More than Trade Policy: U.S. and German Responses to the New Global Economy
Ben Friedman was a research intern at AICGS for the summer of 2019. He conducts research for current projects and for resident fellows, helps organize and document events, manages the database, and operates the front desk at AICGS.
Mr. Friedman is a junior at the University of Colorado Boulder, where he is pursuing a double major in German and International Affairs. His research and academic interests include security and defense issues, Russia, populism, and political extremism in Europe and the United States.
Previously, Mr. Friedman has interned as an assistant German teacher at the high school level. He is preparing to study abroad for a full academic year at the University of Regensburg in Germany.
Professor Marcel Fratzscher, the president of DIW Berlin—a leading European research institute—and one of Germany’s top economists, spoke at a recent AICGS lunch event on “More than Trade Policy: U.S. and German Responses to the New Global Economy.” Prof. Fratzscher’s main argument was that political polarization and social dissatisfaction in both the United States and Germany can principally be attributed to rising wealth and income inequality. Despite their differing economic models, a close examination of the two countries’ situations reveals considerable similarities.
Despite high levels of overall growth and low unemployment in Germany and the United States, the successes of these two economies has not been experienced equally by their citizens. Urban centers have done better than small towns, and in Germany there is a divide not only between the richer West and poorer East but even more between the South and the North. In both poorer areas there is a stronger presence of left-wing (the Left Party) and right-wing (the Alternative for Germany) populist parties.
In terms of inequality, Germany is more like the United States in this regard than one might typically think, he argued. Germany has the second-highest level of wealth inequality in Europe behind the United Kingdom, with 40 percent of Germans holding no net wealth. In both Germany and the United States, there is a concentration of wealth in families through inheritance. Fratzscher also noted that Germany has a larger low-wage sector (centered in the services sector) than the United States, which is not often understood.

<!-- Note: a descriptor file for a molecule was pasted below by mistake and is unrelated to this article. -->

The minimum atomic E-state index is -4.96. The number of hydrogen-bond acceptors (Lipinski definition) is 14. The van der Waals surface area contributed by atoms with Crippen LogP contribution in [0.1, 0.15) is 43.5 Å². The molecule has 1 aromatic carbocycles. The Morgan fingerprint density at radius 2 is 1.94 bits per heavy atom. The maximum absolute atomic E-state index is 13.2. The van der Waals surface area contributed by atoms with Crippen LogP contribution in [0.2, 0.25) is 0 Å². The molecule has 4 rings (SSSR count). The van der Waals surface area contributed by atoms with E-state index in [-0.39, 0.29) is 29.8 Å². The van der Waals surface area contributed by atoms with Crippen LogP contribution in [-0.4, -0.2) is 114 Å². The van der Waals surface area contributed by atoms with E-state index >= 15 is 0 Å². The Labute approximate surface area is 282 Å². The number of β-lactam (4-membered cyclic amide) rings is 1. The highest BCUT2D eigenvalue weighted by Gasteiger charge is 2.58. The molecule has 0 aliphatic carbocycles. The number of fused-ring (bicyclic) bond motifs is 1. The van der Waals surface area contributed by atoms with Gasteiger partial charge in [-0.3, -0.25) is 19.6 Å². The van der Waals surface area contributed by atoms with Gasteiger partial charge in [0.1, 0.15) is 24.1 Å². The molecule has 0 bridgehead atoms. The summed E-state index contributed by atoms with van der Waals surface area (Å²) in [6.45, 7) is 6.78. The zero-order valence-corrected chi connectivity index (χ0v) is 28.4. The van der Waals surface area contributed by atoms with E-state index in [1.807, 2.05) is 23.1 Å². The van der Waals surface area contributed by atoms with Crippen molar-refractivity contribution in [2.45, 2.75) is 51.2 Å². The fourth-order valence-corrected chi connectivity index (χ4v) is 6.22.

Inequality has two main drivers: hyper-globalization and technological change.
Prof. Fratzscher asserted that this inequality has two main drivers: hyper-globalization and technological change. Globalization has led to market concentration and a greater divide between winners and losers. In the future, Germany will also be more susceptible to technological change than the United States because many jobs in Germany, such as those in the automotive industry, can be easily automated.
Instead of investments in education the world has seen three common policy responses: populism, protectionism, and paralysis.
The most important counterweight to globalization, technological change, and the inequality that comes with these phenomena is education, said Fratzscher. But instead of investments in education the world has seen three common policy responses: populism, protectionism, and paralysis. In Germany populism takes on an anti-EU flavor, while there is increased protectionism in the form of picking industrial winners and restrictions on Chinese investment. Paralysis takes the form of a lack of real structural reform in Germany, for example in competition and tax policy.
The best policy responses for Germany would include reinvigorating the World Trade Organization and bilateral trade deals like the Transatlantic Trade and Investment Partnership, a more active competition policy, and a more dynamic welfare state that enables rather than appeases people who need help to take part in today’s global economy.
To close, Professor Fratzscher noted that it is up to Europe to decide whether there will be a G2 world of the U.S. and China or whether the EU will come to the table as a leader of a G3. For Europe to step up, Germany will need to become more comfortable sacrificing some sovereignty in the short term for a better long-term protection of its interests.